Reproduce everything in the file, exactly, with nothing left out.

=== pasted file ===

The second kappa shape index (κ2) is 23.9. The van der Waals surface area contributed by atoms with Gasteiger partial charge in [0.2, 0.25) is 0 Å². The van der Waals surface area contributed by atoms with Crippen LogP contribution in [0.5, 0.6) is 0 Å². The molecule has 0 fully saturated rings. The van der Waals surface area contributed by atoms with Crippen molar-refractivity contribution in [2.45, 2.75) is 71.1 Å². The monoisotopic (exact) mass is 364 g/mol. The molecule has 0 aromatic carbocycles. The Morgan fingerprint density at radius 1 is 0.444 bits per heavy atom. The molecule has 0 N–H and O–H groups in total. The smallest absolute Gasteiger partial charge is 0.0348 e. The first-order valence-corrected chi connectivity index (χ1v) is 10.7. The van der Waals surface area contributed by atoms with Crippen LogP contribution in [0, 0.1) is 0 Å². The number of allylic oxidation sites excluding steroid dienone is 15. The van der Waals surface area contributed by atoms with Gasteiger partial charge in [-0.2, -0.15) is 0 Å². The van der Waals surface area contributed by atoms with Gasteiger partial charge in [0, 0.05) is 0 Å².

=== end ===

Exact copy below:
The second kappa shape index (κ2) is 23.9. The van der Waals surface area contributed by atoms with Gasteiger partial charge in [0.2, 0.25) is 0 Å². The van der Waals surface area contributed by atoms with Crippen LogP contribution in [0.5, 0.6) is 0 Å². The molecule has 0 fully saturated rings. The van der Waals surface area contributed by atoms with Crippen molar-refractivity contribution in [2.45, 2.75) is 71.1 Å². The monoisotopic (exact) mass is 364 g/mol. The molecule has 0 aromatic carbocycles. The Morgan fingerprint density at radius 1 is 0.444 bits per heavy atom. The molecule has 0 N–H and O–H groups in total. The smallest absolute Gasteiger partial charge is 0.0348 e. The first-order valence-corrected chi connectivity index (χ1v) is 10.7. The van der Waals surface area contributed by atoms with Crippen LogP contribution in [0, 0.1) is 0 Å². The number of allylic oxidation sites excluding steroid dienone is 15. The van der Waals surface area contributed by atoms with Gasteiger partial charge in [-0.2, -0.15) is 0 Å². The van der Waals surface area contributed by atoms with Gasteiger partial charge in [0, 0.05) is 0 Å².